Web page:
There were many Halloween superstitions of the nineteenth century that were steeped in tradition. For instance, in Wales, bonfires were lit and white stones cast into the ashes to determine how long a person would live. If any stone was visible in the morning, it was claimed, the person who threw in the stones would not live to see another birthday. The same belief existed in the Scottish Highlands where a large-scale version of this was seen each year at Balmoral when Queen Victoria visited. She carried a lighted torch, and tossed it “upon the fire, in which a grotesque figure [was] burnt, whose supposed cries [were] presumed to be drowned by the sound of bagpipes.”
Halloween was also the time when witches, warlocks, and fairies enjoyed revels. In Irish and Scottish folklore there was also the Phooka, “a large, dusky-looking create that sometimes took the form of a horse or pony, sometimes that of a bull, and not unfrequently of a huge bird like the roc, with fire gleaming from its eyes and nostrils.” The Phooka lurked around on Halloween, crept noiselessly upon travelers, and slinked between their legs before throwing them to the moon, plunging them into a lake, or flying with them over mountains or remote realms. Continue reading →
Marie Antoinette’s cabinetmaker, or ébéniste in French, was Jean-Henri Riesener. He was born in Gladbeck, Westphalia, Germany, on 4 July 1734 and moved to Paris in 1754. In Paris, he became apprenticed to another cabinetmaker named Jean-François Oeben, Oeben was the man who worked extensively for Louis XV’s mistress, Madame Pompadour, and he was the maternal grandfather of the painter Eugène Delacroix. Riesener also later married Oeben’s widow after Oeben died in 1763.
In January of 1768, Riesener received the title of master ébéniste. The following year he began supplying furniture to the Crown, and, in July 1774, he formally became ébéniste ordinaire du roi, “the greatest Parisian ébéniste of the Louis XVI period.” The Chateau de Versailles describes Riesener’s extraordinary abilities in glowing terms: Continue reading →
Louis Mandrin was a well-known French smuggler and highwayman during Louis XV’s reign. He was also extremely popular during his lifetime and considered the Robin Hood of France. He became legendary for his exploits, and, supposedly, at least once, Mandrin presented himself as a polite robber of the eighteenth century. With such a reputation, one nineteenth century English newspaper published an article about the event, which is provided below verbatim:
“In the year 1754 Mandrin made his appearance at the gates of Montbrison, and, being numerously escorted no one ever thought of offering the least resistance. He then took up quarters in the town, levied no contributions on the inhabitants, and maintained the strictest discipline among his troops; even ordering one of his companions to be shot for having stolen an object of trifling value. Continue reading →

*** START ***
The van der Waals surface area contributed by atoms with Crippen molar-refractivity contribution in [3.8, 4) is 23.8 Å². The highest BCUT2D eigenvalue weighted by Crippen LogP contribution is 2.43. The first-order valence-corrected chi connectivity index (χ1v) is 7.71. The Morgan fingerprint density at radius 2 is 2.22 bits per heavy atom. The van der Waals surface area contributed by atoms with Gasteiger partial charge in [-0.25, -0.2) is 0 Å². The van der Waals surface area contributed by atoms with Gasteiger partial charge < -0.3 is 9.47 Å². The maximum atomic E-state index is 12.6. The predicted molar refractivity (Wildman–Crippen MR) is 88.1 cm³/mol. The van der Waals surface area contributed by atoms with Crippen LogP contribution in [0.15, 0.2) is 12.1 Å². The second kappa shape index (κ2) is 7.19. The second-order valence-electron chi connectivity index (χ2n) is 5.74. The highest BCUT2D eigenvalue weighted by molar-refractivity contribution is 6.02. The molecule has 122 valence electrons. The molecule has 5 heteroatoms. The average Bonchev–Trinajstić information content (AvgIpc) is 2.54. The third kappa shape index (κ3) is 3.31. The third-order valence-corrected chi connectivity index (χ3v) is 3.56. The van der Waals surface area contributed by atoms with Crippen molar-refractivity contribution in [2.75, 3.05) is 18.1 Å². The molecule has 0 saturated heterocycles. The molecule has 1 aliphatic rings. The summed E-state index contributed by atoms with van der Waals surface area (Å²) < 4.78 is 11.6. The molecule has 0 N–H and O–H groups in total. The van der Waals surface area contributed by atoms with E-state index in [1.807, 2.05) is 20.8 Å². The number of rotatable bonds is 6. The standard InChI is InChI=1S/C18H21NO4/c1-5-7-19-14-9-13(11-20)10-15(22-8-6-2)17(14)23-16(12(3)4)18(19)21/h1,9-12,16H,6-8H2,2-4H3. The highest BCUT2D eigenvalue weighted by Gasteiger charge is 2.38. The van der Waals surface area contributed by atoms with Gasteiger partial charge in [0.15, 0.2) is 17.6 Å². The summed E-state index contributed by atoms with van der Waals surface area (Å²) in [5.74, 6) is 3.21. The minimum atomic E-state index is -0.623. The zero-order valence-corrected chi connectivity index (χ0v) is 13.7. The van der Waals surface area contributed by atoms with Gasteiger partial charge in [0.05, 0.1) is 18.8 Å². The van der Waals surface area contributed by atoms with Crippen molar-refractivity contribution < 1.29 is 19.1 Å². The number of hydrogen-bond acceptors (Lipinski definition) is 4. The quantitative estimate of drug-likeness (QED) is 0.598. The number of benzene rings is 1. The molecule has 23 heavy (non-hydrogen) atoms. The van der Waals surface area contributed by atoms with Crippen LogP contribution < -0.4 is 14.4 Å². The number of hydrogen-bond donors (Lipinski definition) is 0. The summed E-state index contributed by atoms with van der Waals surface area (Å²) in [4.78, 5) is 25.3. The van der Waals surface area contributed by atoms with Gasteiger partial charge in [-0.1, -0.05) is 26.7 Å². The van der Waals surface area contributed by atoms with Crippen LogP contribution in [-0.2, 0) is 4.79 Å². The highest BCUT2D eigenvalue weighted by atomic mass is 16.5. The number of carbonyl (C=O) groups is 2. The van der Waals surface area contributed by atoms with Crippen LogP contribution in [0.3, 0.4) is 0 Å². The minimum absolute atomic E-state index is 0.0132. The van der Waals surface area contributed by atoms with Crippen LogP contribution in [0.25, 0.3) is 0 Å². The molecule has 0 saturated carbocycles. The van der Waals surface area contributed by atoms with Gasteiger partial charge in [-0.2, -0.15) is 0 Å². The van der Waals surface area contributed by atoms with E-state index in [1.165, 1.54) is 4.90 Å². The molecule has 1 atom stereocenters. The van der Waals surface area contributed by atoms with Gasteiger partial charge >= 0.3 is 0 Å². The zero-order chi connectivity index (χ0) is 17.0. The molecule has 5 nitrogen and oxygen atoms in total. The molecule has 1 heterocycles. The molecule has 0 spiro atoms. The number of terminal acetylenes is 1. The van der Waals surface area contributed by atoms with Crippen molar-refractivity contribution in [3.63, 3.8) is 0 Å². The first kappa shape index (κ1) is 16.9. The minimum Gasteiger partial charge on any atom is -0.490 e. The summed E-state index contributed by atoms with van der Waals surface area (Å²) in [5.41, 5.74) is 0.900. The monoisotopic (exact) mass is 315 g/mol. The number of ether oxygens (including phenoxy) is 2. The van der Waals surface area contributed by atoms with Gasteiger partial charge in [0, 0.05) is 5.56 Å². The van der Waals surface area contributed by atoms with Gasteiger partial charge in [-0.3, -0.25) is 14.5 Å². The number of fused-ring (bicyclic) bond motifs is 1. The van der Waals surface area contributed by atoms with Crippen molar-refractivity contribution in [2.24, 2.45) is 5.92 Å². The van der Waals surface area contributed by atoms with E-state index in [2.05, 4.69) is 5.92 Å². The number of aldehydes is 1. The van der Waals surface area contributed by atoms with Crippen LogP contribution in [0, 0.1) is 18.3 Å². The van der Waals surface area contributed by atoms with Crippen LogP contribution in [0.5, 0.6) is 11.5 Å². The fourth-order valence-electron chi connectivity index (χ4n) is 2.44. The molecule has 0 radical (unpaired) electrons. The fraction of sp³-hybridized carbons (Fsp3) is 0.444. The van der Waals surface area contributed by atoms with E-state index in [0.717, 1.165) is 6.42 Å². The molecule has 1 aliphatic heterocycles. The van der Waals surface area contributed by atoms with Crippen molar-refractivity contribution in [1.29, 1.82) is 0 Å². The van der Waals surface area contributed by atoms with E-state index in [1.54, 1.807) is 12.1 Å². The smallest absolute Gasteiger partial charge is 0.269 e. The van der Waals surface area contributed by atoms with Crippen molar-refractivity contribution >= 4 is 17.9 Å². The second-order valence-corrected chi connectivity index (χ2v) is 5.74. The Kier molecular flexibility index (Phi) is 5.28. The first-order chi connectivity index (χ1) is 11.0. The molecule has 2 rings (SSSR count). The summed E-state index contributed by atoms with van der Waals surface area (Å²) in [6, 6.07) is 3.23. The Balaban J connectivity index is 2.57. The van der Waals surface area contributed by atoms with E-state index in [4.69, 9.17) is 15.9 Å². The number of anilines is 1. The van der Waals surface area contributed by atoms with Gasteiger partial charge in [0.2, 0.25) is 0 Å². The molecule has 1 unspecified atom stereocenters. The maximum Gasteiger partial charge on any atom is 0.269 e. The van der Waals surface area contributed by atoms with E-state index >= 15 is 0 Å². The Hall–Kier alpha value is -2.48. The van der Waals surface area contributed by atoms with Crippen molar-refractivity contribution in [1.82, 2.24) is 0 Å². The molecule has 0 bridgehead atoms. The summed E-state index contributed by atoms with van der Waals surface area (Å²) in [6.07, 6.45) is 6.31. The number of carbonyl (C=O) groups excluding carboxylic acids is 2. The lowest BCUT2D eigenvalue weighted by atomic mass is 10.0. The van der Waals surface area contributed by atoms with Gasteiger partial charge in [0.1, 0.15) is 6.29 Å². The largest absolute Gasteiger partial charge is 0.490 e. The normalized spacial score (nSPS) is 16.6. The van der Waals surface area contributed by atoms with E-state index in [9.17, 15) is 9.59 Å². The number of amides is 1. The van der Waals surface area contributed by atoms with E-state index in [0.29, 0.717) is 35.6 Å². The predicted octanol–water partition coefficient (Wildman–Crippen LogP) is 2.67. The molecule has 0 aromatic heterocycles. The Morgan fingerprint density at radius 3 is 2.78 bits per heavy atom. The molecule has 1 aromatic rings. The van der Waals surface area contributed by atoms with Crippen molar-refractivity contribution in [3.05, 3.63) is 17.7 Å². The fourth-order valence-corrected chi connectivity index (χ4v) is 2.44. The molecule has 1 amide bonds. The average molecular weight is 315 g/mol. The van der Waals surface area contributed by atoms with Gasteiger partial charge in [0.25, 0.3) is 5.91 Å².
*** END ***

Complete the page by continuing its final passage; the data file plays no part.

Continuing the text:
The term “gentleman” in the eighteenth century was described variously, and images of what a gentleman entailed was debated by writers. The famous English essayist, writer, and moralist Dr. Samuel Johnson commented that “any other derivation of this difficult word than that which cause it to signify ‘a man of ancestry’ is whimsical.” Thus, he supported the idea that a gentleman was born as a gentleman and included both constituents of the English aristocracy: the peerage and the gentry. Other writers thought differently. The British literary and society journal called the Tatler begun by Richard Steele in 1709, asserted that “the appellation of Gentleman is never to be affixed to a man’s circumstances, but to his Behaviour in them.”
Steele was onto something as this came to be the modern parlance for the term beginning in the early 1700s. Thus, based on Steele’s idea of gentlemanly behavior, one eighteenth century writer provided 35 politeness tips for the Georgian gentleman. I have summarized these 35 points in the following list:
Madame Élisabeth was the younger sister of King Louis XVI and sister-in-law to Marie Antoinette. In her youth, Madame Élisabeth spent many wonderful days at an estate called Montreuil. In 1783, the estate belonged to the Princess de Guémenée who served as governess to the King’s and Queen’s children between 1775 and 1782. But the Princess de Guémenée resigned and was forced to sell Montreuil because of her husband’s financial issues and bankruptcy. Without Madame Élisabeth’s knowledge, the King then bought the estate for her as a birthday present when she turned 19.
Marie Antoinette wanted to surprise Madame Élisabeth and suggested they drive out to see the estate one last time as news had leaked that it had been sold. Once there, Marie Antoinette surprised Madame Élisabeth by remarking, “Sister, you are in your own house. This is to be your Trianon.” However, the birthday gift came with one caveat: The King would not allow Madame Élisabeth to sleep over night at the estate until she turned 25, and, so, each day she traveled faithfully from Versailles to her little piece of heaven called Montreuil. Continue reading →